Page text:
Anti-corruption watchdog has spotted Matt Hancock with I’m A Celeb

Anti-corruption watchdog has spotted Matt Hancock with I’m A Celeb

Matt Hancock on I'm a Celebrity

Matt Hancock is in further hot water over his new television career (Picture: ITV/Shutterstock)

Matt Hancock broke government rules by not consulting Parliament’s anti-corruption watchdog before appearing on I’m A Celebrity…Get Me Out Of Here!

However, further action against the former health minister is considered “disproportionate.”

Mr. Hancock’s participation in the show has sparked waves of backlash both at camp and at home.

Prior to his stay in the jungle, he had vowed to use it as an opportunity to raise awareness about dyslexia – which he finally did two days ago.

Lord Pickles, the Conservative chairman of the Advisory Committee on Business Appointments (ACoba) – which advises on post-ministerial jobs – informed Secretary Oliver Dowden of the breach in a letter on Tuesday.

He said he wrote “to notify you of a violation of the government’s Business Appointment Rules…

‘Mr Hancock didn’t ask Acoba for advice before signing up for two television series, ITV’s I’m A Celebrity…Get me out of here! and Channel 4’s SAS Who Dares Wins.’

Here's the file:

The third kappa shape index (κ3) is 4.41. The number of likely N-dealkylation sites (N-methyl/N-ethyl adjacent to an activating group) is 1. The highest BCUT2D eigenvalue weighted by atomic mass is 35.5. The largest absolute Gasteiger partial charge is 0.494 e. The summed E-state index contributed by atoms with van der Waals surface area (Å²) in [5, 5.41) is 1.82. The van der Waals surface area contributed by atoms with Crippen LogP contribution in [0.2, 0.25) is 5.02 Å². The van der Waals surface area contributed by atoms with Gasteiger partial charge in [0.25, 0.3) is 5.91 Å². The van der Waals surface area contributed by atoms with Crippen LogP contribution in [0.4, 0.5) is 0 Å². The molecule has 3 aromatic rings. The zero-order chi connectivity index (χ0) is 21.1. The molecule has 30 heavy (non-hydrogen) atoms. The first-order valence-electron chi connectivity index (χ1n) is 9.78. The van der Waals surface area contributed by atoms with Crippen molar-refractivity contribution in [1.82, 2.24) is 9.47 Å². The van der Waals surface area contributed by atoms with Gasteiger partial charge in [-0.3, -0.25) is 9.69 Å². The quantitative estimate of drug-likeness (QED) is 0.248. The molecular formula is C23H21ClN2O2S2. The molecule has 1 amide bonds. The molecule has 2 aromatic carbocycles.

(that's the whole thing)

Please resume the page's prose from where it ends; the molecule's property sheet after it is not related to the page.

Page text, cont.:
According to the rules, Mr. Hancock will seek approval from Acoba for any new job or appointment he takes within two years of leaving office.

STRICT EMBARGO - NOT FOR USE BEFORE 22:15 GMT, 11 Nov 2022 - EDITORIAL USE ONLY Mandatory Credit: Photo by James Gourley/ITV/Shutterstock (13619501at) Bushtucker Trial - La Cucaracha Cafe: Matt Hancock 'I'm a Celebrity. .  Get me out of here!'  TV Show, Series 22, Australia - Nov 11, 2022

Matt Hancock cannot be consulted (Picture: James Gourley/ITV/Shutterstock)

In a letter to Lord Pickles earlier this month, the politician had claimed he did not believe he needed to seek body approval for either show “as the guidelines state that one-off media appearances such as this do not count as an appointment or employment . ‘.

But, writing to Mr Hancock, Lord Pickles replied: ‘The rules are clear that an application is required when individuals plan a range of media activities and it is for Acoba to assess the associated risks.

“As such, failure to seek and await advice before announcing or taking up these roles is in this case a violation of government rules and the requirements set out in the ministerial code.”

Any disciplinary action would be taken by the Cabinet Office, but Lord Pickles said he believed further action would be ‘disproportionate’.

Of possible punishment, Lord Pickles told Mr Dowden: ‘It is for you to decide what appropriate action to take.

“However, given the transparent nature of Mr. Hancock’s role, which is limited to appearing in these shows, I believe it would be disproportionate to take further action in this matter.”

A spokesperson for Mr Hancock said: ‘Acoba’s website clearly states that media appearances are not considered an appointment or employment. The guidelines on the website were followed in good faith.’

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